Almost two years ago I published a book on teaching, Getting Messy: A Guide to Taking Risks and Opening the Imagination. The heart of the book was to show teaching (at its best) as a creative process of learning along the way. By approaching teaching as a process of ongoing inquiry in which we are learners (along with our students), we’re able to stay renewed, recharged and inspired. Because if we can be learners when we teach, then there must be something bigger than us—what I call a “third thing”—that is actually doing the teaching. Burn-out, fear, anxiety and terror happen when the weight of the situation is all on our shoulders—when we feel we must be perfect, have all the answers, be “in control.” But when we find and access the third thing, we have space we can breathe into. We can be “headless”—operating from our hearts and the highest parts of ourselves, rather than our egos and linear minds.
Being a teacher in the traditional sense presents us with an automatic polarity doesn’t it? On one side of the polarity is the teacher, a person who is expected to have professional expertise and managerial control. On the other side of the polarity are the learners, who seemingly have come as empty vessels, waiting to be filled by our infinite wisdom. Despite the wisdom and expertise that we hold, this dichotomy of teacher-student automatically presents a friction, a tension, however we wish to soothe it over. But when we find third space as teachers, we bridge the dichotomy between teacher and student, and the process of teaching and learning finds its highest form. Beauty, grace, and inspiration are now present in the room. We are participating in the mystery. After all, it does say somewhere in the Bible that when “two or more are present, there I am in your midst.” I don’t consider myself to be a religious person, but I have always taught with this in mind. There is a third thing that is present when I teach, and that third thing is where the beauty of teaching and learning lie.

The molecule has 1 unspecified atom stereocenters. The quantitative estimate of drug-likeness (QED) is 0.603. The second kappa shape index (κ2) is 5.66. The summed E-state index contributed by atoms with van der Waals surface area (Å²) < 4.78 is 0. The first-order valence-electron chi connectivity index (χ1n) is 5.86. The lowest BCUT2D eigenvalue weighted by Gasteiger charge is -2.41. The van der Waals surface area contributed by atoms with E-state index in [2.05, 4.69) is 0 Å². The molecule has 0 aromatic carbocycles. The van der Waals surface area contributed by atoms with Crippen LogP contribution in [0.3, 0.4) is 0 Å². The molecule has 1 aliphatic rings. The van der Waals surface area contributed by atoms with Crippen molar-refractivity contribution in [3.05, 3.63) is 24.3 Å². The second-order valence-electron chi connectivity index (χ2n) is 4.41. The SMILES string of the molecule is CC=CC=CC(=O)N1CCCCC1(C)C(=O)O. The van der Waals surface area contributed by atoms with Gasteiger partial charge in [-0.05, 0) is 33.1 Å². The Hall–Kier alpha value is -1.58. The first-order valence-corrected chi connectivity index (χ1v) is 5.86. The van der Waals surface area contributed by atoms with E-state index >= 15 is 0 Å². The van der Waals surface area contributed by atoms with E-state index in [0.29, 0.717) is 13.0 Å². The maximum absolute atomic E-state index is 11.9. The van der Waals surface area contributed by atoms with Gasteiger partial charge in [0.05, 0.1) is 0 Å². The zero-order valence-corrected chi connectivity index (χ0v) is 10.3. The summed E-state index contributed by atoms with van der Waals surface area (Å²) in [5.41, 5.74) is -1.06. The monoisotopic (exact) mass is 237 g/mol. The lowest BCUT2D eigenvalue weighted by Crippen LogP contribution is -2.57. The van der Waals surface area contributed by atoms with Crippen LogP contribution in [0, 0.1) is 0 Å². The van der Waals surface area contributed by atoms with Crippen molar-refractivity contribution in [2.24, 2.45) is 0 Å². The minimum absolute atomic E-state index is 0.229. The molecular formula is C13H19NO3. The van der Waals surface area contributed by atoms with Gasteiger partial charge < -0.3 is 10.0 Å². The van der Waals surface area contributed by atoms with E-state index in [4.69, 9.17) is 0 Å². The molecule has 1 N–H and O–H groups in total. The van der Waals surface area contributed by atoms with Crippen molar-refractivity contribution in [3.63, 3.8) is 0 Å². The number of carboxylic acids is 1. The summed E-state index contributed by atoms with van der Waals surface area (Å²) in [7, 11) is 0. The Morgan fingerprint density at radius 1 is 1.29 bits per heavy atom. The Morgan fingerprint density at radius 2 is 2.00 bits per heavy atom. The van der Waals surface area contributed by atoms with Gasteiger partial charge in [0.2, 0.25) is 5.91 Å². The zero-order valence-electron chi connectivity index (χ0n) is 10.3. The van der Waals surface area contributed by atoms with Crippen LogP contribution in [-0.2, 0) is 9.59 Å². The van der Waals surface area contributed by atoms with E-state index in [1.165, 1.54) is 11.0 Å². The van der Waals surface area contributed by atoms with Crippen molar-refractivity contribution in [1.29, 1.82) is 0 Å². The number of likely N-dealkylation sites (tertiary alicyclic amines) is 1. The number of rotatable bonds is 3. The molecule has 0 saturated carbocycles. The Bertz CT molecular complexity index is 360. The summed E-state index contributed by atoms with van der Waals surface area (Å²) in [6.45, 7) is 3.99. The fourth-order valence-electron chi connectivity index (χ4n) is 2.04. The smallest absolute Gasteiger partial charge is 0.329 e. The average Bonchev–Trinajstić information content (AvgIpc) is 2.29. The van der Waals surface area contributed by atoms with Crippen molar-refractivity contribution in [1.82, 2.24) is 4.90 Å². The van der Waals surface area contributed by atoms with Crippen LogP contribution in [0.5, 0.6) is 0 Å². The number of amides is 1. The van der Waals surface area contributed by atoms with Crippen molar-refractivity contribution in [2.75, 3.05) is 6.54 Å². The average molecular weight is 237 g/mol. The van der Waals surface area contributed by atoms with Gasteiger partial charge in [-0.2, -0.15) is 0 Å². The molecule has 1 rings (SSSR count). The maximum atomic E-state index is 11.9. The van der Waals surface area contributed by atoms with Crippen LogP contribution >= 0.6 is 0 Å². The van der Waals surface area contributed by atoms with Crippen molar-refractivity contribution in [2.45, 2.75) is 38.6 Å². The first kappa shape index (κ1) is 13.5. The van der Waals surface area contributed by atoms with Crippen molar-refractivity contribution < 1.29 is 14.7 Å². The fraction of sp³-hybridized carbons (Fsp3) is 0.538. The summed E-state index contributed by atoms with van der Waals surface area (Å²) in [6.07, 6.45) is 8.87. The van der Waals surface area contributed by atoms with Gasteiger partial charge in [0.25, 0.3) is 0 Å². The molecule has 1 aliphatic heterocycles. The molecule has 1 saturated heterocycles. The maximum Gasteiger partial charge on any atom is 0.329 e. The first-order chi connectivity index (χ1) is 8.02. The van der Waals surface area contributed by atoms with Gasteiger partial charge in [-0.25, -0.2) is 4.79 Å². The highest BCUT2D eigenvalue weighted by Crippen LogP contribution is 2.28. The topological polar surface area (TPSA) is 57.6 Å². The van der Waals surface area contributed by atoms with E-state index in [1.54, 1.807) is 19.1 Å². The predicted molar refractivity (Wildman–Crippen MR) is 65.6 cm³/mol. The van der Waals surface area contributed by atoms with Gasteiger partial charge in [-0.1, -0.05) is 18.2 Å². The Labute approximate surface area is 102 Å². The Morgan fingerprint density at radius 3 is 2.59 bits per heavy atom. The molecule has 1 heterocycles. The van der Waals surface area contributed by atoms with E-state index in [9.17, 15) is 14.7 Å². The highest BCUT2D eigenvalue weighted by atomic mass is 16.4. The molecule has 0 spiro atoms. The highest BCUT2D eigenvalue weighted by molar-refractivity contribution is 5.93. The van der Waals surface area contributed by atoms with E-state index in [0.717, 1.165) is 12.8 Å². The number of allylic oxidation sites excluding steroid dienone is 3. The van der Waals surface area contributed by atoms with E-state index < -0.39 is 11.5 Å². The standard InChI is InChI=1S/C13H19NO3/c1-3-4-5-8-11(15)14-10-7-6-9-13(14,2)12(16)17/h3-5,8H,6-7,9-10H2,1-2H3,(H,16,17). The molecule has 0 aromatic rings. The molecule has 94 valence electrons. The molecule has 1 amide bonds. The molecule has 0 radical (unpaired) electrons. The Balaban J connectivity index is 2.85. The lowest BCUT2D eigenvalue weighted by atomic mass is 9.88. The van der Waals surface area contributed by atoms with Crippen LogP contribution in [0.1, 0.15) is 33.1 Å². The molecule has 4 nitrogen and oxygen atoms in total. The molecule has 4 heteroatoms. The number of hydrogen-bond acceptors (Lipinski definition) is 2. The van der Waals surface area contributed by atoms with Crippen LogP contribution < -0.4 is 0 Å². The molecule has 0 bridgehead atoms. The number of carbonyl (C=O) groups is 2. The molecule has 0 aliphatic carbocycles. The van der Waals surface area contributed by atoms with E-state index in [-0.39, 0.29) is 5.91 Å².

Recently Jennifer Louden and her colleague Michele Christensen hosted an on-line program called Teach Now. I admire Jennifer Louden. She has an ability to speak and present information simply, elegantly and powerfully, and their program appears to have been wildly popular. While the word teacher, for most people, typically evokes the image of a kindergarten or high school teacher, Jennifer Louden and Michele Christensen describe those who are called to teach as members of “a tribe” who want to share ideas, energy, information with others for the sake of serving. Jennifer writes: “Life is calling many of us to be teachers, to share what we have learned and are learning.”
I love what Jennifer and Michele did in their Teach Now program, and I hope that Getting Messy will be a helpful support to those who are called to teach. It can be purchased on Amazon by clicking here, as well as several local bookstores in the Bay area (see the list on the right-hand column of this blog). And you can find out more about Teach Now here: http://jenniferlouden.com/teach-now/